The horse is essentially an écorché of the beast from the equestrian statue of Marcus Aurelius on the Campidoglio. The model is believed to have been conceived in Giambologna's studio, possibly in preparation for the equestrian statue of Grand Duke Cosimo I de' Medici commissioned in 1587 and finished in 1594. It has been argued that the original would have been a wax, which may have been pigmented so as to better delineate the anatomy. Baldinucci records that Giambologna made studies of the horse in 1587 and that he was assisted at this time by Lodovico Carde, Il Cigoli, who was famed for his studies of cadavers (one of his waxes is in the Bargello). Evidence for the existence of the model in the 16th century is found in three plates which depict a near-identical flayed horse from Carlo Ruini's Dell Anatomia et dell infirmita dell Cavallo of 1598. It has been argued that Ruini's horse may derive from a lost wax progenitor of the Torrie Horse (Macmillan, op. cit., p. 14).
Three further casts of the model are recorded. One in the Palazzo Vecchio shares similarities in the casting with the Torrie Horse. Together they are generally assumed to be the earliest casts and may date to before 1707 when the Mattei Horse is first recorded (indeed, it cannot be discounted that one of them may be the Mattei bronze). A further cast acquired in Venice in 1900 is held in the Museum of Fine Arts, Springfield and is thought to date to the 18th century. A fourth, traditionally believed to come from the collection of the Dukes of Northumberland, has been attributed to Valadier and was sold at Christie's London on 4 July 2013, lot 10, for £1,405,875 (aggregate).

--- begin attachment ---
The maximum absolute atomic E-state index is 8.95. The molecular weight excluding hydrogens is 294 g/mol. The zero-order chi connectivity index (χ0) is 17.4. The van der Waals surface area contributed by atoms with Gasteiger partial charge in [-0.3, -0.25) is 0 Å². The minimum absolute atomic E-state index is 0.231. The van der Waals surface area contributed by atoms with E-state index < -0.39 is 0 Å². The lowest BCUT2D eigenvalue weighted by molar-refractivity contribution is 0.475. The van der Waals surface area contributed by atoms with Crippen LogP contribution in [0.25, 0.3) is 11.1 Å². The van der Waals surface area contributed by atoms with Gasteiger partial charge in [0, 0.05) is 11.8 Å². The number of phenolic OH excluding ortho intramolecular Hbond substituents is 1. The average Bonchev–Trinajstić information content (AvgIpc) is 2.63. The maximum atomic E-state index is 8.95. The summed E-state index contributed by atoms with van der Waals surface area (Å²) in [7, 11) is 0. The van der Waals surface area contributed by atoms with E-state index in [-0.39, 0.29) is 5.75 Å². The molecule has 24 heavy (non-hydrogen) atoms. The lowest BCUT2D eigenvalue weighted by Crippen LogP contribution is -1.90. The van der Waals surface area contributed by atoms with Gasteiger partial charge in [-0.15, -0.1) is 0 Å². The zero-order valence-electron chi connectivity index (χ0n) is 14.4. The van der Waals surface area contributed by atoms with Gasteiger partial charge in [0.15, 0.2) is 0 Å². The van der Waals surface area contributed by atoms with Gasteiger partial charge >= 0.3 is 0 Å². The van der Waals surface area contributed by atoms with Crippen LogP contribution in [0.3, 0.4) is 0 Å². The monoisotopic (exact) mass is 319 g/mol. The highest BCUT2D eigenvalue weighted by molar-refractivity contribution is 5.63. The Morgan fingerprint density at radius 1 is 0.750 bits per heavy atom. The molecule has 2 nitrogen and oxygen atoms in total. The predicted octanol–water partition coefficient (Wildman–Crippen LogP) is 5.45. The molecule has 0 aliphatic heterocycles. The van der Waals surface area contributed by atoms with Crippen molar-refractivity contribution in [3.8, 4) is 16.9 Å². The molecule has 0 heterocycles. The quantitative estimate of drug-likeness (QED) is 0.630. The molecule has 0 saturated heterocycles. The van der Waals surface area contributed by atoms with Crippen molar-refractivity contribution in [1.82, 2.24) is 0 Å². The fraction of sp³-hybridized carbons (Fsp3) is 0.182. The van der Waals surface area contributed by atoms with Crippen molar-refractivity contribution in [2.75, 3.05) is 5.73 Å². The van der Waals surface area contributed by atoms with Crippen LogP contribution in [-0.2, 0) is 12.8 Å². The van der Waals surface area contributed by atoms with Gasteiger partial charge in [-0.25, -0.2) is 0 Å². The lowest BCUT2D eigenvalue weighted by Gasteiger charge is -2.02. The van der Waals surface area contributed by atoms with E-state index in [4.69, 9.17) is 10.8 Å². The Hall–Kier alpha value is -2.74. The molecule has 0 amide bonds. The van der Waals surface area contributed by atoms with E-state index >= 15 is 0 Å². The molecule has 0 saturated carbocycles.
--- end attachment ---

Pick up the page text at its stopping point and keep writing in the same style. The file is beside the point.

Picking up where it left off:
Of the casts from the Pastori edition, the first was acquired by the breeders' Cup World Championships and is held in their headquarters in Lexington, Kentucky. A reduction is given as the Breeder's Cup trophy. Mario Pastori was a member of the fifth generation of Italian founders and craftsmen of the highest quality, specialising in the lost wax technique, and casting works by sculptors including Alberto Giacometti and Henry Moore. The Torrie Horse was one of his last commissions. Casting a full scale replica of the Torrie Horse from one mould was such a technical feat that Pastori was to describe the experience as 'receiving my Field Marshal's Baton'. He died shortly afterwards.
A. Radcliffe and C. Avery (eds.), Giambologna 1529-1608: Sculptor to the Medici, exh. cat. Arts Council of Great Britain, London and Edinburgh, 1978, pp. 185-186, no. 169; J. Winter, Valadier: Three Generations of Roman Goldsmiths, London, 1991; D. Macmillan, A Catalogue of the Torrie Collection, Edinburgh, 2004, pp. 13-15; J. Warren, 'Giambologna in Inghilterra e in America' in B. Paolozzi Strozzi and D. Zikos (eds.), Giambologna gli dei, gli eroi, Museo Nazionale del Bargello, Florence, 2006, p. 134
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